Royal Liverpool Golf Club
Hoylake, Merseyside L47 4AL
Tel : +44 (0)151 632 3101 Fax : +44 (0)151 632 6737
Royal Liverpool Golf Club was established in 1869 and has played host to many major tournaments throughout the years, including ten Open Championships and numerous amateur events. Its course, Hoylake, is etched in the annals of golf's wonderful heritage.
Hoylake is built on what was the racecourse of the Liverpool Hunt Club and is the oldest of all the English seaside courses with the exception of Westward Ho! in Devon, which pre-dated it by only a few years. Robert Chambers and George Morris laid out the original course which was extended to 18 holes in 1871, the year in which it received its Royal designation thanks to the patronage of HRH The Duke of Connaught.
Visitors are welcome but book well in advance. Club or society handicap certificate of 24 or less required. Ladies restricted at weekends. Dress code to be observed on course and clubhouse (jacket and tie). Changing rooms with lockers are available to visitors. Full catering facilities throughout the day. Green fees are expensive at £50 plus.
On A553 from M53 Junction 2
For more information on Royal Liverpool Golf Club see www.ro yal-liverpool-golf.com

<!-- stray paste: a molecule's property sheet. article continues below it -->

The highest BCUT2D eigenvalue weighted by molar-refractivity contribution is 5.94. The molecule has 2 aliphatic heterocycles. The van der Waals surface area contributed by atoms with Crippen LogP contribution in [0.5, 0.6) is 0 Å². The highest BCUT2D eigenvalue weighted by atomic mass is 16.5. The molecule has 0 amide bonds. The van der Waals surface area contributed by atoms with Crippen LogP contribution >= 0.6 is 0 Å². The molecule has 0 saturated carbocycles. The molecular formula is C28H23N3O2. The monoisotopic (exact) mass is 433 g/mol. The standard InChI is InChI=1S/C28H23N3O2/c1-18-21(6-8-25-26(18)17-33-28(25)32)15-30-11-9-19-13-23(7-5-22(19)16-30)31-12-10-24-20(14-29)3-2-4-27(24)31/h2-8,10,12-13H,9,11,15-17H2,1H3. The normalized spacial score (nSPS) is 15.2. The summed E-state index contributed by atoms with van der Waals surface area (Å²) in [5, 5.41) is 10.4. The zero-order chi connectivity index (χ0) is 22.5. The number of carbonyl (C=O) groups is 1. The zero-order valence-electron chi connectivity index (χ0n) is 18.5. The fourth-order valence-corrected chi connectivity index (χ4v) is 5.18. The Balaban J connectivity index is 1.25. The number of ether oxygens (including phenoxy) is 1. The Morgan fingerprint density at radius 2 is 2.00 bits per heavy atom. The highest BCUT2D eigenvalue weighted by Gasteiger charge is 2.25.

|Course Name: Hoylake Holes: 18 Yardage: 6821 SSS: 74|
|Hoylake requires both skill and courage as any loose shot will be severely punished. A Club graced in tradition, a pioneer of, and a continuing venue of many of today's National and International events, Hoylake is one of the truly great British courses.
The Hoylake course is a traditional links course with its accompanying windy conditions. This championship course offers a good mixture of par 3, 4 and 5 holes with varying degrees of menace. The fairways are undulating, deceptively flat and sometimes narrow. The greens are of the highest quality. Undoubtedly Hoylake poses many challenges and should be especially attractive to golfers of some proficiency.
As with all really great championship courses the final holes are some of the most testing with perhaps the 17th, with its green angled across the line of approach and a road flanking the far side being the most daunting. Any slight over-hit can put the ball out of bounds and a tentative approach will most likely find a bunker from which recovery is difficult.
For an appreciation and independent view of this course please see golfer reviews.
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